Monday, March 7, 2016

Accept It, Use It, Work With It.

I'm not an angsty person. In high school, I didn't pine over a crush who didn't return my admiration, I didn't wail that I didn't get invited to the cool kids' parties, and I didn't sob when I didn't go to my prom. I don't do emotional slobber.

Maybe it's my industrious, stern German background. We didn't have all that much drama in our family; we tended to keep it to ourselves or behind closed doors. And it goes without saying that I don't like woeful, angsty books. Weepy females tick me off.

So when my agent says I need more emotion in a scene, I know she's right. I don't even argue, I revisit the scene and figure out where my cold-hearted writing needs to be humanized. Sometimes that's hard to do. This difficulty with emotion is a blessing when I'm asked to write a eulogy. I can write passionately about a passed loved one and smile through the recitation while everyone else cries deathinconsolably.

To make my scenes more heartfelt, I have to draw on personal experience, allow those repressed feelings to bubble up, and channel them into my writing. Recently, I lost my beloved Aunt Kay, my mother's sister who was in many ways, a second mother to me. With her sickness, hospitalization and then death, I was with the family, helping to support my cousins and uncle. For the most part, I stayed strong- because they needed me. But even now, almost a month later, I find it hard to 'let it go' and cry over my broken heart.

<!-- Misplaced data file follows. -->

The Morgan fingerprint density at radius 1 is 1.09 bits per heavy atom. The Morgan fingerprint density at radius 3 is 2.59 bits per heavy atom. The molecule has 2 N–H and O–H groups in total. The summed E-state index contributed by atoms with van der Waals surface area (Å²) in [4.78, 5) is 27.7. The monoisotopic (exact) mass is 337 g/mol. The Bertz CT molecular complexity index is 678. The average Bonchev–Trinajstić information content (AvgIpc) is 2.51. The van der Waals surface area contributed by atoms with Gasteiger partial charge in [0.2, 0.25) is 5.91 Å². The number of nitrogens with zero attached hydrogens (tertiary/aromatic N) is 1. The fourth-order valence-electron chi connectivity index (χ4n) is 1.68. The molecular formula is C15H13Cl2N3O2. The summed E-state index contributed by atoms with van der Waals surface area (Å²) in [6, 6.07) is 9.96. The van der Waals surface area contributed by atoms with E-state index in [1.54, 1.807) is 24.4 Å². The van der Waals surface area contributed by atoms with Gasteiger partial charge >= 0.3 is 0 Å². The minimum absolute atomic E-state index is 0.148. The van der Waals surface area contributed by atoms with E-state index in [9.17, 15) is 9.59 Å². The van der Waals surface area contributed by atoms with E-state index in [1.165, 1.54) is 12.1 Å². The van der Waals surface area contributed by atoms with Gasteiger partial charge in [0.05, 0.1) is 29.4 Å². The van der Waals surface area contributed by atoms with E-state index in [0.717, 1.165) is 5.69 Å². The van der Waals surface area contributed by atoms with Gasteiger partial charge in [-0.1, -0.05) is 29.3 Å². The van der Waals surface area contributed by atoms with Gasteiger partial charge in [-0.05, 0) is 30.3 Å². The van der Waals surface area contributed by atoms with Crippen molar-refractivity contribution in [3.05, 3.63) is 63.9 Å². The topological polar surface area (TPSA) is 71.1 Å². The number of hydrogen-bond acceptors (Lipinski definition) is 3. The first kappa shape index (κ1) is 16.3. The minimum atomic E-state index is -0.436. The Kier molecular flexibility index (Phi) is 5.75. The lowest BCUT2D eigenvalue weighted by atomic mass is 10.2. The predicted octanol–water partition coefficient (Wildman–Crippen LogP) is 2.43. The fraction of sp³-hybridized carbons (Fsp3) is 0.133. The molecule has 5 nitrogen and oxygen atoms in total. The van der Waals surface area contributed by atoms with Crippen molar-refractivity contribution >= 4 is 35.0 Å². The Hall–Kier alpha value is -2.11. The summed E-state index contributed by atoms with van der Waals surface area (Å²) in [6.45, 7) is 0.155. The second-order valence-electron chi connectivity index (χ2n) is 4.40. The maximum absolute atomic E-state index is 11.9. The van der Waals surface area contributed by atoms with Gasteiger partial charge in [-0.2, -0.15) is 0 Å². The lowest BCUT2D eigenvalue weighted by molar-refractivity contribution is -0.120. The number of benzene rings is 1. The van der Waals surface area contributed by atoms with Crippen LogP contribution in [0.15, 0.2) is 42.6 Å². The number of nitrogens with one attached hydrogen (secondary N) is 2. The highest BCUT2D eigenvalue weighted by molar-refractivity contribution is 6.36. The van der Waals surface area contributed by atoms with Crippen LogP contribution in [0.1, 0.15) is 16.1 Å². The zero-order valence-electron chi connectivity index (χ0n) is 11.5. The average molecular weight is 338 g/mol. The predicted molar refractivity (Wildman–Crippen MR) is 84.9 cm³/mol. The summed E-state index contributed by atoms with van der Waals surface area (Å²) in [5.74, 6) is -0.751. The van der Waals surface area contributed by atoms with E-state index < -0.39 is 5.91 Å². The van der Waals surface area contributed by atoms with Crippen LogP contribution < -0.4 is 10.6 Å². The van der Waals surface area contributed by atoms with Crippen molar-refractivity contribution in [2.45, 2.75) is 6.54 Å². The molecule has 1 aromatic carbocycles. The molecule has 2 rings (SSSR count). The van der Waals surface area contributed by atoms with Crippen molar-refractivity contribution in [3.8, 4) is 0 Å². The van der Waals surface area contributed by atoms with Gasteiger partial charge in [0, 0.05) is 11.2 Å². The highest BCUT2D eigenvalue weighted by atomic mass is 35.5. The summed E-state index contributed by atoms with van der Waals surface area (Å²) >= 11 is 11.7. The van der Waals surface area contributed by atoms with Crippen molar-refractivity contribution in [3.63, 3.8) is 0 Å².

But thinking about her loss helped me feel a scene from my middle grade historical novel where a young boy loses a friend. It's during World War II, and the friend is a soldier in Hitler's army. Like with my aunt's illness, death and loss were hovering in the background, waiting for their opportunity.

I didn't add a lot of drama with the revision; my character, a 13-year-old boy named Tomas, of a sturdy Germanic family, isn't going to scream or pull his hair, or faint. He's going to be strong, like his parents and like the little soldier the Third Reich expects him to be.

But he can't. He throws himself into his mother's arms and cries, his whole body shaking.

That's it. That's the end of the chapter and that scene. For a boy trying to be stalwart during oppressive times, completely breaking down like that is expressing his grief.

Eventually, characters and people have to let loose, no matter how hard it is.

Clip art courtesy of Microsoft/Bing


No comments:

Post a Comment